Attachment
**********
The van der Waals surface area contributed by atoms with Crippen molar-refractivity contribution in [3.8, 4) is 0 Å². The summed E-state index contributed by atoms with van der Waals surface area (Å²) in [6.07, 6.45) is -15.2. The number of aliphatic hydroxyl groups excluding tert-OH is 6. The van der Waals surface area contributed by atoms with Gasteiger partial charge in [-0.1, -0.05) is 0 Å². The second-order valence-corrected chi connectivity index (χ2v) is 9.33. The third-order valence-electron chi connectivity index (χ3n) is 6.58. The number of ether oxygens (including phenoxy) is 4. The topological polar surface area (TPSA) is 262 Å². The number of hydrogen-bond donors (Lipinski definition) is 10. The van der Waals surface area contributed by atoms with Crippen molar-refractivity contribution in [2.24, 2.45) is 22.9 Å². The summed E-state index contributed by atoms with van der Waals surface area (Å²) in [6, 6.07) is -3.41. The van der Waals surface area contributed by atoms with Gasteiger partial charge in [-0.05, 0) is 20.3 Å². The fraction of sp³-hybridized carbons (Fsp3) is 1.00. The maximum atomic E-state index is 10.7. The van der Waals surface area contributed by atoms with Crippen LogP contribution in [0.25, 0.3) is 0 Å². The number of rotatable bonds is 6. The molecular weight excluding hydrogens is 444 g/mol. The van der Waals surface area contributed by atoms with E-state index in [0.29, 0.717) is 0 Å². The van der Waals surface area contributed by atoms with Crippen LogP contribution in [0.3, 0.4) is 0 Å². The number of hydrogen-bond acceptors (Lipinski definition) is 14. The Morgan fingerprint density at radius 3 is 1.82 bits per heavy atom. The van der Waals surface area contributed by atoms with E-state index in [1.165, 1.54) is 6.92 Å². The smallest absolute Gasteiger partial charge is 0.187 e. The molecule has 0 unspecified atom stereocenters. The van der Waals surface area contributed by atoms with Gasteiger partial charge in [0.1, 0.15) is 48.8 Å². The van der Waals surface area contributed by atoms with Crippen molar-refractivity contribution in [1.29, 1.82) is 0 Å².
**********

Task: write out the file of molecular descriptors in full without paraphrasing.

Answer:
The van der Waals surface area contributed by atoms with Crippen molar-refractivity contribution in [3.8, 4) is 0 Å². The summed E-state index contributed by atoms with van der Waals surface area (Å²) in [6.07, 6.45) is -15.2. The number of aliphatic hydroxyl groups excluding tert-OH is 6. The van der Waals surface area contributed by atoms with Gasteiger partial charge in [-0.1, -0.05) is 0 Å². The second-order valence-corrected chi connectivity index (χ2v) is 9.33. The third-order valence-electron chi connectivity index (χ3n) is 6.58. The number of ether oxygens (including phenoxy) is 4. The topological polar surface area (TPSA) is 262 Å². The number of hydrogen-bond donors (Lipinski definition) is 10. The van der Waals surface area contributed by atoms with Crippen molar-refractivity contribution in [2.24, 2.45) is 22.9 Å². The summed E-state index contributed by atoms with van der Waals surface area (Å²) in [6, 6.07) is -3.41. The van der Waals surface area contributed by atoms with Gasteiger partial charge in [-0.05, 0) is 20.3 Å². The fraction of sp³-hybridized carbons (Fsp3) is 1.00. The maximum atomic E-state index is 10.7. The van der Waals surface area contributed by atoms with Crippen LogP contribution in [0.25, 0.3) is 0 Å². The number of rotatable bonds is 6. The molecular weight excluding hydrogens is 444 g/mol. The van der Waals surface area contributed by atoms with E-state index in [0.29, 0.717) is 0 Å². The van der Waals surface area contributed by atoms with Crippen LogP contribution in [0.3, 0.4) is 0 Å². The number of hydrogen-bond acceptors (Lipinski definition) is 14. The Morgan fingerprint density at radius 3 is 1.82 bits per heavy atom. The van der Waals surface area contributed by atoms with E-state index in [1.165, 1.54) is 6.92 Å². The smallest absolute Gasteiger partial charge is 0.187 e. The molecule has 0 unspecified atom stereocenters. The van der Waals surface area contributed by atoms with Gasteiger partial charge in [0.1, 0.15) is 48.8 Å². The van der Waals surface area contributed by atoms with Crippen molar-refractivity contribution in [1.29, 1.82) is 0 Å².